Does it matter if the use of force leads to increasing number of minority deaths, or will fatal shooting of American citizens in a routine traffic stop amount to a violation of police ethics or standard decorum of normal policing? Only the courts have the legal power to effect death after a conviction before a jury of citizens peers. It is important that uniformed police officers affecting public safety, do not resort to fatal shooting as first order of action in a routine police stop or interaction with citizens, except where the life of the police officer or the public is in imminent danger. Some ultra conservative police unions and police protection groups suggest that Americans need not be concerned with routine policing that results in fatal shooting of citizens, where there was a disrespect of police directives; incidentally in both cases here, there hardly appear there was either a disrespect of police directive or refusal of arrest that led to the use of fatal force.

But it does matter whether police use of excessive force comply with the rule of law, police ethics and professional decorum. It matters precisely because we are a democracy guided by the rule of law, with both geopolitical and philosophical reasons not to resort to the use of fatal force in policing citizens; or defaulting to considering citizen’s race, religion, national origin, and other superlatives, in policing America. No Democracy may flourish in a lawless state; and the way citizens are policed, determines if the principle or rule of law, fairness and transparency, are allowed to flourish. To rise above suspicion, police actions must adhere to steps, ethics and principles of accountability, going far beyond shooting citizens for reasons of busted tail lights or selling CD’s and Videos in a neighborhood store.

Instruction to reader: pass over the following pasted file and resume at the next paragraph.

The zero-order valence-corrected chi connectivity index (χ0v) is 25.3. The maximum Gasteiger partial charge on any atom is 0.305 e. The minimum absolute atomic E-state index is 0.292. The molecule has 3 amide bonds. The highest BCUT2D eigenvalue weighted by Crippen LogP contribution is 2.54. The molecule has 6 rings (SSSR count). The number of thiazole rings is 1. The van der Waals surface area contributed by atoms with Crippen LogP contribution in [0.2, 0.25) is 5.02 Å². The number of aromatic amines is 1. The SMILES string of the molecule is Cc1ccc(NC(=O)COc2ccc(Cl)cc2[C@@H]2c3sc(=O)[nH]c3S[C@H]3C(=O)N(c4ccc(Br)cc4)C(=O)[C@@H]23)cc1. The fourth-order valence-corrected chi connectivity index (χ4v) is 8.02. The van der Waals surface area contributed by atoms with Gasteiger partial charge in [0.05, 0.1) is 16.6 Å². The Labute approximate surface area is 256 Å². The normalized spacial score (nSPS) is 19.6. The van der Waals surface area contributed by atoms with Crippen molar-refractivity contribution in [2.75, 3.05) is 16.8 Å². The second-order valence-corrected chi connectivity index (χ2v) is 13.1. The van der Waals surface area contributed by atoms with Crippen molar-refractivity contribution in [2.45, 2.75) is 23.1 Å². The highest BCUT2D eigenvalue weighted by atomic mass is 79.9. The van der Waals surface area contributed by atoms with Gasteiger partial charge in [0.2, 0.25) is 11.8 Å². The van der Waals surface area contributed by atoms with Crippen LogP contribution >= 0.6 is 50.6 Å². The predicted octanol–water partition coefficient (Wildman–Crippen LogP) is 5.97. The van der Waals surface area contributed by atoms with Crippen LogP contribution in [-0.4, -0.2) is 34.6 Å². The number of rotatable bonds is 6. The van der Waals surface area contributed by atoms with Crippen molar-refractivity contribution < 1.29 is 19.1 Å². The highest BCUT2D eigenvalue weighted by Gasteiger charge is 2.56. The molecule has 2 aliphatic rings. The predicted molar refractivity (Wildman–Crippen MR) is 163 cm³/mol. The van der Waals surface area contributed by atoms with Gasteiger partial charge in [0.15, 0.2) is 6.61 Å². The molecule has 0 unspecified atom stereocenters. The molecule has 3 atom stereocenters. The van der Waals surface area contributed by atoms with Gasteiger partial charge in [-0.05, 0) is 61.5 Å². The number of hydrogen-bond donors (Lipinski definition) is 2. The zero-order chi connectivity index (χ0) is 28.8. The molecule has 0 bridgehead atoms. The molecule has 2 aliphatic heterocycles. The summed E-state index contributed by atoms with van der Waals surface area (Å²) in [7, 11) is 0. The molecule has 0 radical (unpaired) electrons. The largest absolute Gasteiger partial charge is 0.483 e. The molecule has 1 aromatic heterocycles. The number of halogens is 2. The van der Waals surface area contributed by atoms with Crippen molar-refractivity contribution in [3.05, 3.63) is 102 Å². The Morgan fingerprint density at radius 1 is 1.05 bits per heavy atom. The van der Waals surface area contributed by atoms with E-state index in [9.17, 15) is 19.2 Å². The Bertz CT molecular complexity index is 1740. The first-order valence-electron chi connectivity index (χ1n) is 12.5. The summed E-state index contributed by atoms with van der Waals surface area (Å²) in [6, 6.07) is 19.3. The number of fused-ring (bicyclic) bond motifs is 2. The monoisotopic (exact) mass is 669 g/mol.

Second Amendment Rights:

United States would be free of violence once she articulates that protected rights under the constitution, the first amendment right to protest, the second amendment right to bear arms and any other amendments, are sacrosanct; and rarely in any situation, would police brutality be accommodated; and or, mowing down of police officers be part of the equation in public safety. It is imperative that policing rules adhere to the highest standard, absent the use of fatal or excessive force, except where the loss of lives is potentially involved; and although errors may occur in the process of effecting public safety, uniformed police officers must realize they could be held accountable for their actions, when it appears a line has been crossed that hardly contributes or ensures public safety. This element of accountability serves as a protection for police officers who uphold the standard ethics of their jobs; provides some comfort to citizens who fear their welfare is rough shadowed by police actions in many instances; and, alley fears of many who may identify elements of prejudice in the way police conduct their business, a few of which has resulted in questionable fatality.